Together, they have drawn on their separate professional training, and literature relating to developmental trauma (including Kim Golding’s work on Hierarchy of Needs), to develop a trauma-informed practice which sees children’s behaviour as communication that needs to be understood and responded to in a consistent and predictable way by everyone who works with them. Together, they have modelled ways of working with young people and their parents that uses clear, accessible language and focuses on developing understanding, building rapport and helping young people to feel safe. Katie often works directly with young people (using an ‘Emotional Coaching’ approach) and with schools, while Kristian uses a therapeutic approach (DDP) to work directly with parents and families. In the Hub, the pair’s office is just across the carpark from where the young people live; there, they create a ‘safe space’ for conversations with young residents, and with staff, on a regular and ad hoc basis.
In the Hub, Katie and Kristian play a vital role working with and supporting the wider Hub team in their interactions with young people and families – raising awareness of the impact of trauma on development, and helping to build empathy. Key workers are often pushed for time, so it helps them to know they can ask for advice and support in building relationships with a young person. Also, the Police Liaison Officer will ask for Katie’s support as a kind of translator, when talking to young people – to make sure that the technical jargon of ‘law and order’ does not get in the way of building a relationship.
In the wider Rochdale team, Social Workers ask for help with a letter to a family or ask advice on the best way to talk to parents, while Heads of Service in areas such as Fostering regularly consult on training and practice. At a recent meeting, Kristian was delighted to hear a wide range of colleagues, from different disciplines, talking about a family’s situation with a shared view of the parenting; instead of judging the parents for failing their child, they expressed empathy about the many challenges the parents were facing – meeting the family’s basic needs in the midst of the cost of living crisis – and agreed on the need to support the parents to find time, energy and headspace to work on building better relationships with their children.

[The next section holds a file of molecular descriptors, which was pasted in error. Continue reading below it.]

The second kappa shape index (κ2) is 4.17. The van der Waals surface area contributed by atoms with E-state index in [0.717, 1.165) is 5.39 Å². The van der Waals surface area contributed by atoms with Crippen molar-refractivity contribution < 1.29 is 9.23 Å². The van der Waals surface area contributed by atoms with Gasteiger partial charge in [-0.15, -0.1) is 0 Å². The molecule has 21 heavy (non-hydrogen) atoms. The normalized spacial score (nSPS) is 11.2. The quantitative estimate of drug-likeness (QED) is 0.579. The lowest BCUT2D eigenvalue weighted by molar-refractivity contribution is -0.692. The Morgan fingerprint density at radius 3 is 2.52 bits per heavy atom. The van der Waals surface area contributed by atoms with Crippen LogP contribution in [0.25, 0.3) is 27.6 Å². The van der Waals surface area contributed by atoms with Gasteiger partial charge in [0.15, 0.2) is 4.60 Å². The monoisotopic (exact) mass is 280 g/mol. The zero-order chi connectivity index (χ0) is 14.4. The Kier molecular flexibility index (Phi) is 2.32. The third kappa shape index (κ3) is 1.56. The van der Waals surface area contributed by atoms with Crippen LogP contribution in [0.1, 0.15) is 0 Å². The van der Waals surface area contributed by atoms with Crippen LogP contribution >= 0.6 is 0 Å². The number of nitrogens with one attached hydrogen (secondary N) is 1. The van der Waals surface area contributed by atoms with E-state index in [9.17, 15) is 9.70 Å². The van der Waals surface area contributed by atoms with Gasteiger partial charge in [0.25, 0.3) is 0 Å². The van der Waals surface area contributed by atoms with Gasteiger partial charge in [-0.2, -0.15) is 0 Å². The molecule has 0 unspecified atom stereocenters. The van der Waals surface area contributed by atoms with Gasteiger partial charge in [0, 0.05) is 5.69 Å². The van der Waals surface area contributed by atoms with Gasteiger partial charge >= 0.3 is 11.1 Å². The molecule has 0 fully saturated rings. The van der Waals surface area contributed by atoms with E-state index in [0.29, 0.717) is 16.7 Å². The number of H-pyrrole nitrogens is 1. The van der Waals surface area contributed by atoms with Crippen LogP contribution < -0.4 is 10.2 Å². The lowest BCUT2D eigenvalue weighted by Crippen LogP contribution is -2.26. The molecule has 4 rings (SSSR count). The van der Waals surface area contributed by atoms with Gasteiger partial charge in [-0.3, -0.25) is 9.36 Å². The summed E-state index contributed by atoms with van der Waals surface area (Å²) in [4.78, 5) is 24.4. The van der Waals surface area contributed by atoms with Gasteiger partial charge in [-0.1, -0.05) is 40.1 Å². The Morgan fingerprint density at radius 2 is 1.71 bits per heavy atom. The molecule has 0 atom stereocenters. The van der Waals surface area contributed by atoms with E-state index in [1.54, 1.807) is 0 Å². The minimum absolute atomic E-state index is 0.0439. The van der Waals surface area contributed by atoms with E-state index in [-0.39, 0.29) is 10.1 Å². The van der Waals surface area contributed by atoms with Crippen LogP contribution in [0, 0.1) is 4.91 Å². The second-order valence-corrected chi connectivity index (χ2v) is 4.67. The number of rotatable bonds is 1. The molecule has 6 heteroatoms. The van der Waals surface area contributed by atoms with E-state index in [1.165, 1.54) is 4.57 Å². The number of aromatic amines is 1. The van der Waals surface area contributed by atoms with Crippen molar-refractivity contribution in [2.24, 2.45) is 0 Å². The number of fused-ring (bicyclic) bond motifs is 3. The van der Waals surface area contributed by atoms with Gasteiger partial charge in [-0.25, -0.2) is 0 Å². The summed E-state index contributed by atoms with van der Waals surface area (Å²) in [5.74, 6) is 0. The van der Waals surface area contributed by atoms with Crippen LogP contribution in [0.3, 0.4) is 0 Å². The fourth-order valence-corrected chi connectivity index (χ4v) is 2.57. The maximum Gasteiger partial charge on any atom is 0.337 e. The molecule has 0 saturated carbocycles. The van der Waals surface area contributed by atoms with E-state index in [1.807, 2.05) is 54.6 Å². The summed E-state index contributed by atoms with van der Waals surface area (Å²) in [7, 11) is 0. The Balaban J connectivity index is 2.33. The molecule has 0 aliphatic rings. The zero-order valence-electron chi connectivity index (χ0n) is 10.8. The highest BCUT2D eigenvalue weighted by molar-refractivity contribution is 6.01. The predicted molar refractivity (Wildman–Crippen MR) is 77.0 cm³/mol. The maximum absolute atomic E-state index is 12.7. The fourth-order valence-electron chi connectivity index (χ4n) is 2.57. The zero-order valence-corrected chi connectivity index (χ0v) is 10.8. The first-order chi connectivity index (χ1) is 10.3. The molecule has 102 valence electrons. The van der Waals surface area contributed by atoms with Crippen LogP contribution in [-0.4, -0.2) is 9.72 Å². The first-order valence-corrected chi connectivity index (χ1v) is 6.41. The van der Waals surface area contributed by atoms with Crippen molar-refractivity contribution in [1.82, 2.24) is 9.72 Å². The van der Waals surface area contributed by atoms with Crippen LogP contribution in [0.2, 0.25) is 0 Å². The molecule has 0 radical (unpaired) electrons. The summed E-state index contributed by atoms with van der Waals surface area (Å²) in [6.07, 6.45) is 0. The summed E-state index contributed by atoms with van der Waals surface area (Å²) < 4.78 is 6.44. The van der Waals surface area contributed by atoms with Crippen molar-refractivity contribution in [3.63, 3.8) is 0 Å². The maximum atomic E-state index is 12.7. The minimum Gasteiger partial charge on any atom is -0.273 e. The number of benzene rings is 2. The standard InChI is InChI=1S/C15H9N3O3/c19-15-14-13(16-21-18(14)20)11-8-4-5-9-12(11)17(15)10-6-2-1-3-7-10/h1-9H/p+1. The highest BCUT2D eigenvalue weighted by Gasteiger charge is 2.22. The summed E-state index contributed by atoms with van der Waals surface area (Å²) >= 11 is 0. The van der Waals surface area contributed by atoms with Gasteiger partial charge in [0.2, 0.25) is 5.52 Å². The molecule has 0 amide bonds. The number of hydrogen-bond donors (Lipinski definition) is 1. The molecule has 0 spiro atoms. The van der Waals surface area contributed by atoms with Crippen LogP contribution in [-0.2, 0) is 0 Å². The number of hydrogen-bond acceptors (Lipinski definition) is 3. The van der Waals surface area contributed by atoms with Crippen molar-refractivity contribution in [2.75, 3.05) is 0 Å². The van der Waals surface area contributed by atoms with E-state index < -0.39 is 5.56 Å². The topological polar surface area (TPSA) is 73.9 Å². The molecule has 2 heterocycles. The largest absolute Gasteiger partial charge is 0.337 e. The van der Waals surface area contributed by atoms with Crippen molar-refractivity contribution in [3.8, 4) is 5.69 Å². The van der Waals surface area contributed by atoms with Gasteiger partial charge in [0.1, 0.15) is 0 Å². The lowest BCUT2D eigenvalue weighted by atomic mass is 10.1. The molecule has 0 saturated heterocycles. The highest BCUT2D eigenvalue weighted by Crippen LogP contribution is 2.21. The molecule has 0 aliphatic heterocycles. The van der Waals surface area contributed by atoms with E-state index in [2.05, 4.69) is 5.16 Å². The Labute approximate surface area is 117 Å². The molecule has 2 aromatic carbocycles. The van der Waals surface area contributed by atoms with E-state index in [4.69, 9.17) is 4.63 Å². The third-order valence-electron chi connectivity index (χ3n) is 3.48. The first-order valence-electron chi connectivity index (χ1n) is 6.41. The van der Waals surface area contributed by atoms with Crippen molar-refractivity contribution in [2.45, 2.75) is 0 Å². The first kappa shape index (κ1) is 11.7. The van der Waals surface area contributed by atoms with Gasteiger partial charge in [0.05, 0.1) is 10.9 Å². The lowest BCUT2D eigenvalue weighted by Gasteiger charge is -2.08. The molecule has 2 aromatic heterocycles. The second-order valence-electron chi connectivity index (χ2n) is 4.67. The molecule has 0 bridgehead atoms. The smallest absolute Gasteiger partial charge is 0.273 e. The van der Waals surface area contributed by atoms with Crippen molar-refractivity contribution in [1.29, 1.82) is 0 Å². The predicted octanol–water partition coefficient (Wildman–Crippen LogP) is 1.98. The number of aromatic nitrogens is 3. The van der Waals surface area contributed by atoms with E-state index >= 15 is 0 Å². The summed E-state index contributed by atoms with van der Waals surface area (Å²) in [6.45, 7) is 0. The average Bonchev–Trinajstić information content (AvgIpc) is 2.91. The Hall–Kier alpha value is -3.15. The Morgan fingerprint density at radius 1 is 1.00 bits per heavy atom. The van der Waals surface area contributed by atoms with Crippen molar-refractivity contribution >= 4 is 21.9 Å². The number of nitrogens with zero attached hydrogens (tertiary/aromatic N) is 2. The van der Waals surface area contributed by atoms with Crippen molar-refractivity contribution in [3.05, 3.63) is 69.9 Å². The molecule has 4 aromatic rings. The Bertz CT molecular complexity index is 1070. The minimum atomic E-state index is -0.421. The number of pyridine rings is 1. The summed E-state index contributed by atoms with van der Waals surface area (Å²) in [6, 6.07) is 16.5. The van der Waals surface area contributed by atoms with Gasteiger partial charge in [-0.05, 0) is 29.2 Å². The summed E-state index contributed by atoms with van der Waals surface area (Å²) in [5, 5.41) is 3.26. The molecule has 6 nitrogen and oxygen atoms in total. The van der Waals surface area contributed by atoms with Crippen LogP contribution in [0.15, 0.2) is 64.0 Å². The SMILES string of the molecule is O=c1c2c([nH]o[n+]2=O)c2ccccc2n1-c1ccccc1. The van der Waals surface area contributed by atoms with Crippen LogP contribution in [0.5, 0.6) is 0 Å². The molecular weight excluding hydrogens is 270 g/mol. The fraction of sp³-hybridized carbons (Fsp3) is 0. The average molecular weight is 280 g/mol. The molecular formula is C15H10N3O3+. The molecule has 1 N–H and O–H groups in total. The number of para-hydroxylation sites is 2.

Working in a NWD Hub is demanding for all staff, whatever their role or professional background, and can take its toll on mental health and well-being; Kristian and Katie see ‘caring for the carers’ as a key part of their work. Kristian runs debrief sessions for staff after incidents with young people, giving the staff space not only to talk about what happened, but also how they felt. He is, also, currently working with colleagues in other Authorities who have adopted NWD on translating the Golding’s Hierarchy of Need model into a framework for staff to help support them in being consistent, reliable presences for young people and their families, while staying resilient and looking after their own needs.
New Roads Norfolk: Susan’s story “It’s not just on one person’s shoulders”
Susan is the Hub Manager for New Roads in Norfolk. She is proud to support other professionals on their ‘learning journey’ and believes that through continuous reflection and working together New Roads are empowering young people and families to ‘move on with their lives’.
Before becoming the Deputy Support Manager at New Roads, Susan worked in frontline child protection. Later, she worked in youth offending, and it was here that Susan reflected on how young adults are not always listened to. She decided she wanted “to be that listening ear”.
“I first came to New Roads to be the Deputy Support Manager. I did that job for 18 months and I really, really enjoyed it. I really loved the fact that I had all these practitioners who I could share my experience of working in the community with. I was able to give them that additional confidence that they needed.”